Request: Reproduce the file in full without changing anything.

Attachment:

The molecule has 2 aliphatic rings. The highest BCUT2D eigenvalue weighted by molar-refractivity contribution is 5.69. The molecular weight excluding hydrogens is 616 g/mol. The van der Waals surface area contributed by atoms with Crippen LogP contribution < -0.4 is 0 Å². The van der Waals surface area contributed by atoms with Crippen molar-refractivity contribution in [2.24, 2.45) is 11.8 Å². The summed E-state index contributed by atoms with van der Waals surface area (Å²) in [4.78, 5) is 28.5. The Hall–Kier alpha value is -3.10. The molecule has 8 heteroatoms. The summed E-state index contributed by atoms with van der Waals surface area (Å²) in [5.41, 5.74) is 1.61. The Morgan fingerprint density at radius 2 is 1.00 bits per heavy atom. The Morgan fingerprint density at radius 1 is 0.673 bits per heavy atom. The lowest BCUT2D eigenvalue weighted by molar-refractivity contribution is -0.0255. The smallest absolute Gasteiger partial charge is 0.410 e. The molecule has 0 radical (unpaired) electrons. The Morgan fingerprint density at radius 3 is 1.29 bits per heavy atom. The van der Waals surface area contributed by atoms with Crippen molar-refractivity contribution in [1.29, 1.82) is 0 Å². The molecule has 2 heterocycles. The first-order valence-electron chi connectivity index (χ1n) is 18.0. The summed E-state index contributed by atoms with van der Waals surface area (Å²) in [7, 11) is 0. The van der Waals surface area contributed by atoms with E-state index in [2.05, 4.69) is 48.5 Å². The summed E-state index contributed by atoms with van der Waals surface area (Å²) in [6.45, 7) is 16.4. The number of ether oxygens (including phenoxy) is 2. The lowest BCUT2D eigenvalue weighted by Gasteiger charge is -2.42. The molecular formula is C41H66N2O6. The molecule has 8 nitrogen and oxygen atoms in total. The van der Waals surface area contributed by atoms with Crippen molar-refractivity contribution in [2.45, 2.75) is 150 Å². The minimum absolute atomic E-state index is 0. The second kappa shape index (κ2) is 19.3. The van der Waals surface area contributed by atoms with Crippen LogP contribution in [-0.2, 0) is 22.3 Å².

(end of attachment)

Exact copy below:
The molecule has 2 aliphatic rings. The highest BCUT2D eigenvalue weighted by molar-refractivity contribution is 5.69. The molecular weight excluding hydrogens is 616 g/mol. The van der Waals surface area contributed by atoms with Crippen LogP contribution < -0.4 is 0 Å². The van der Waals surface area contributed by atoms with Crippen molar-refractivity contribution in [2.24, 2.45) is 11.8 Å². The summed E-state index contributed by atoms with van der Waals surface area (Å²) in [4.78, 5) is 28.5. The Hall–Kier alpha value is -3.10. The molecule has 8 heteroatoms. The summed E-state index contributed by atoms with van der Waals surface area (Å²) in [5.41, 5.74) is 1.61. The Morgan fingerprint density at radius 2 is 1.00 bits per heavy atom. The Morgan fingerprint density at radius 1 is 0.673 bits per heavy atom. The lowest BCUT2D eigenvalue weighted by molar-refractivity contribution is -0.0255. The smallest absolute Gasteiger partial charge is 0.410 e. The molecule has 0 radical (unpaired) electrons. The Morgan fingerprint density at radius 3 is 1.29 bits per heavy atom. The van der Waals surface area contributed by atoms with Crippen molar-refractivity contribution in [1.29, 1.82) is 0 Å². The molecule has 2 heterocycles. The first-order valence-electron chi connectivity index (χ1n) is 18.0. The summed E-state index contributed by atoms with van der Waals surface area (Å²) in [7, 11) is 0. The van der Waals surface area contributed by atoms with E-state index in [2.05, 4.69) is 48.5 Å². The summed E-state index contributed by atoms with van der Waals surface area (Å²) in [6.45, 7) is 16.4. The number of ether oxygens (including phenoxy) is 2. The lowest BCUT2D eigenvalue weighted by Gasteiger charge is -2.42. The molecular formula is C41H66N2O6. The molecule has 8 nitrogen and oxygen atoms in total. The van der Waals surface area contributed by atoms with Crippen molar-refractivity contribution in [2.45, 2.75) is 150 Å². The minimum absolute atomic E-state index is 0. The second kappa shape index (κ2) is 19.3. The van der Waals surface area contributed by atoms with Crippen LogP contribution in [-0.2, 0) is 22.3 Å².